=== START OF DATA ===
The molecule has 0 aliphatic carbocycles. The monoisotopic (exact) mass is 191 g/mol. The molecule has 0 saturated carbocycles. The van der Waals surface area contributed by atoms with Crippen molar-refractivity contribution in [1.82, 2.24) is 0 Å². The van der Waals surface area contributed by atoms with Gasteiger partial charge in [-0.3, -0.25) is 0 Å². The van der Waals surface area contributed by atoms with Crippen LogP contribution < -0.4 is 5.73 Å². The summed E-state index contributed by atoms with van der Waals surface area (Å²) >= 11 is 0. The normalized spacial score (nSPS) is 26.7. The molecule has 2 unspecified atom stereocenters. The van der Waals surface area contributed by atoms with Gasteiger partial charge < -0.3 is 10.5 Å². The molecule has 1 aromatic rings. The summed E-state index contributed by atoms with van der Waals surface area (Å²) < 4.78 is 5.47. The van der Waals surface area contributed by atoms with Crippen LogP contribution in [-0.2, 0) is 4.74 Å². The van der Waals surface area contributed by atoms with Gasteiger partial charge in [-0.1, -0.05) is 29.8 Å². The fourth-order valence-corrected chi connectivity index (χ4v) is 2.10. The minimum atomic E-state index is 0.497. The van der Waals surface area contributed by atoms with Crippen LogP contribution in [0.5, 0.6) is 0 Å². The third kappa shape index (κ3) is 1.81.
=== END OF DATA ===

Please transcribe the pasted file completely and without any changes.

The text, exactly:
The molecule has 0 aliphatic carbocycles. The monoisotopic (exact) mass is 191 g/mol. The molecule has 0 saturated carbocycles. The van der Waals surface area contributed by atoms with Crippen molar-refractivity contribution in [1.82, 2.24) is 0 Å². The van der Waals surface area contributed by atoms with Gasteiger partial charge in [-0.3, -0.25) is 0 Å². The van der Waals surface area contributed by atoms with Crippen LogP contribution < -0.4 is 5.73 Å². The summed E-state index contributed by atoms with van der Waals surface area (Å²) >= 11 is 0. The normalized spacial score (nSPS) is 26.7. The molecule has 2 unspecified atom stereocenters. The van der Waals surface area contributed by atoms with Gasteiger partial charge < -0.3 is 10.5 Å². The molecule has 1 aromatic rings. The summed E-state index contributed by atoms with van der Waals surface area (Å²) < 4.78 is 5.47. The van der Waals surface area contributed by atoms with Crippen LogP contribution in [-0.2, 0) is 4.74 Å². The van der Waals surface area contributed by atoms with Gasteiger partial charge in [-0.1, -0.05) is 29.8 Å². The fourth-order valence-corrected chi connectivity index (χ4v) is 2.10. The minimum atomic E-state index is 0.497. The van der Waals surface area contributed by atoms with Crippen LogP contribution in [0.5, 0.6) is 0 Å². The third kappa shape index (κ3) is 1.81.